Episode 13: Donovan Hutchinson on web animation tools & progressive enhancement
The force behind cssanimation.rocks joins the show to talk about how animation experiments can inform client work and why UI animation takes both designers and engineers to pull of well. We also dig into how animation plays into progressive enhancement.
(music) Hi, and welcome to episode 3 of season 2 of motion and meaning. I’m your host, Val Head and on today’s show, Donovan Hutchinson joins us to talk about animation. That’s kind of what this whole podcast is about.
Donovan is the person behind the CSS animation Rocks website. He runs a Twitter account for that site where he tweets a lot. He’s a self described freelance front end person where he helps companies and startups with product and UI design and building things for the web. I thought that title was a pretty interesting one, so I started out by asking Donovan to just explain a little bit more about why he chose that title.
I can’t settle on one specific part and say, "I’m just a UI person, or just a designer." It’s nice to be involved in different parts of it, I think.
Right, there’s so much opportunity to touch so many different things. You specializing in front end doesn’t mean you’re really limited to one thing. That’s good. You mentioned that you’ve been doing this for quite some time. How has seeing all of these changes over the web industry, how does that make the current web design landscape look? Is it super exciting? Did the best time already happen or how do you think this fits in in the grand history of the web?
I wouldn’t say that the best time has happened. I think we’re getting to, continually we’re getting to a better time for the internet in terms of what can be done, the tools that are being created are continually improving and it’s becoming more diverse, more powerful. Looking back, things used to be quite a lot simpler for the webmaster. We used to be able to create a couple of files, throw them onto a web server, and that was basically the job. For getting into the industry, I’d say it’s pretty tough now and there’s a lot more choices to think about before you even start. Maybe that makes it more difficult.
It does seem more complicated, but you still can just put together a few flat files and have a website. You can still do that, but it’s not really what they’re thinking you’re going to do. That’s not the common definition of one.
True, but people can still jump in and make things. That’s what brilliant. You can go onto CodePen or something like that and you don’t have to then think about hosting or think about the back end and you can try ideas.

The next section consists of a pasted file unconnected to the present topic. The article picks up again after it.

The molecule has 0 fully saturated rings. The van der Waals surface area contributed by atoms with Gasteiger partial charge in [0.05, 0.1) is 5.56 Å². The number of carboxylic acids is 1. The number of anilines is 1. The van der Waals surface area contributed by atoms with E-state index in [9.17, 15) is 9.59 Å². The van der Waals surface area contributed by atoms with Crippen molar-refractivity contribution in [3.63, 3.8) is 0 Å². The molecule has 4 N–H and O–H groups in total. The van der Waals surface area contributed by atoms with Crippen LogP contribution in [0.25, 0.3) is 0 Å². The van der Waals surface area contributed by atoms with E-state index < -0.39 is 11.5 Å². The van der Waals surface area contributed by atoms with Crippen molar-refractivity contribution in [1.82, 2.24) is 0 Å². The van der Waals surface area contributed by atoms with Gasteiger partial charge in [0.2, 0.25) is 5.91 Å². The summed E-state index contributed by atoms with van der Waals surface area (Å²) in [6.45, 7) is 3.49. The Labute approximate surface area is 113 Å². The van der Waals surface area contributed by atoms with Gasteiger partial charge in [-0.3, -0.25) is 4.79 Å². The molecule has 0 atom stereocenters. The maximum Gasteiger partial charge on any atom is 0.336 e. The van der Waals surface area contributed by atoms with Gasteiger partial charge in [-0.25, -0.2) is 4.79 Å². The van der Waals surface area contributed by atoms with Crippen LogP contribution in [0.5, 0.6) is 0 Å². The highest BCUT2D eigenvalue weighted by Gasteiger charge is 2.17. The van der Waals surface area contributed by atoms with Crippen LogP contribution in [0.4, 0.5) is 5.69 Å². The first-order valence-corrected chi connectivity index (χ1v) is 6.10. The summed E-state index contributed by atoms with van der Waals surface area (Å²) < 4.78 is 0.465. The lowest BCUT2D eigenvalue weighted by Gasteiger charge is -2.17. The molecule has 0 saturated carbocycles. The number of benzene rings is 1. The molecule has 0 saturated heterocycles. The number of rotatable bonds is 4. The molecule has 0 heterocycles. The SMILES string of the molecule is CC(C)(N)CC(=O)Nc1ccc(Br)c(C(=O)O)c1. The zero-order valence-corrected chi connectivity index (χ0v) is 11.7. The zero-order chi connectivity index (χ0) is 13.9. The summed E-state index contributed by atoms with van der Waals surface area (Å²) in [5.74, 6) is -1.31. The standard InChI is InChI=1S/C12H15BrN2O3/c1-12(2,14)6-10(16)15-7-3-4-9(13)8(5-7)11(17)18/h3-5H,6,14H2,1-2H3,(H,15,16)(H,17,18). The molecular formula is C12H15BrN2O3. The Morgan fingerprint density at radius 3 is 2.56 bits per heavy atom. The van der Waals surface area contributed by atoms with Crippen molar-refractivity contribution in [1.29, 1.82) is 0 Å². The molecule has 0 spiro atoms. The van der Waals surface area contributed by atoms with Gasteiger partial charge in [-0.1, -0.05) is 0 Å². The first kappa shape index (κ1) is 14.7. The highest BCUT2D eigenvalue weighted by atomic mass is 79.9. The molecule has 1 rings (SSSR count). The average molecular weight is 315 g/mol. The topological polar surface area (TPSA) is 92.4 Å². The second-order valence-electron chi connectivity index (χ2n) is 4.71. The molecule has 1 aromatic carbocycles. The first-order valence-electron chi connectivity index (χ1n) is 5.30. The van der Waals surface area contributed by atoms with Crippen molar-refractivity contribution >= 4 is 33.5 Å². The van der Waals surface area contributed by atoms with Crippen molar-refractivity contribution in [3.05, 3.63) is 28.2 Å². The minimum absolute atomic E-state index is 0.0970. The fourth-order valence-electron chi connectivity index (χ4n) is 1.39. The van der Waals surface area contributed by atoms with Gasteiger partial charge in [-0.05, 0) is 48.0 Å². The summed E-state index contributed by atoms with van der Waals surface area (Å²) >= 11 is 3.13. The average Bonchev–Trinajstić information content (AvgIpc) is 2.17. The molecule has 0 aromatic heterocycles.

I love CodePen for that. It’s great to see people just trying out pretty much anything. On CodePen, there’s serious work things, like people trying to solve a work problem, layout issues or whatever else. Then there’s also all this experimentation which is what I love about it, that kind of collision of these two sides of what web designers and web developers like to do.
I see it a bit like what Dribble used to be for design in terms of a place you go for inspiration to get some ideas, then try them out.
You mentioned things like technology changing. In today’s web, with all the things that have changed over the years, how important do you think it is for web folks to understand how web animation works and how to use it?
I’ve been thinking a lot about how automation and web animation, it’s really part of design. Design is bigger than just how things look. It’s how they work. It’s the intent. It’s how people get something out of an experience of using an app for a website. In the context of that, I think it’s like topography or web layouts. It’s something that designers can use to deliver useful and hopefully very effective experience in the apps and websites they design. For that reason, I don’t really think it stops at just the designer to take consideration of web animation. In fact, I think being involved with the design process is something that’s important for everyone from the stakeholders through to the developers. In the same way, being aware of good ways to animate and the importance of getting the animations right, it’s very much a shared responsibility.
Right, I love the idea of animation being part of design. We have this whole array of tools that we use to create, to design a thing essentially and animation is just one of those things we can use, so it kind of requires equal attention to type and layout and everything else we use to say what we want to say with design. It is really true that especially I think for web animation and I’d love to hear your take on this too. I feel like web animation especially requires that joint effort between engineers and designers. Designers can’t just build it all in a vacuum and then just toss it over the fence and expect it to work out well. There’s the performance aspect and the interactive aspect of it requires both areas to be invested in it to do it right.
Absolutely, having worked on both sides of the fence on this in the past, I find that working as a developer, I could help designers understand what was possible in terms of what the browsers were getting good at doing. At the same time, designers could inspire me to build more impressive results too, so it works both directions and within the context of animation, the same applies. We can say that, "Yes, we can do all these great things now in the browser. The capabilities now have improved to the point where now we actually can use key frame animation confidently. We can put together rather complicated sequences of movements that maybe would have been impossible before. This whole world is opening up for the design process to make the most out of.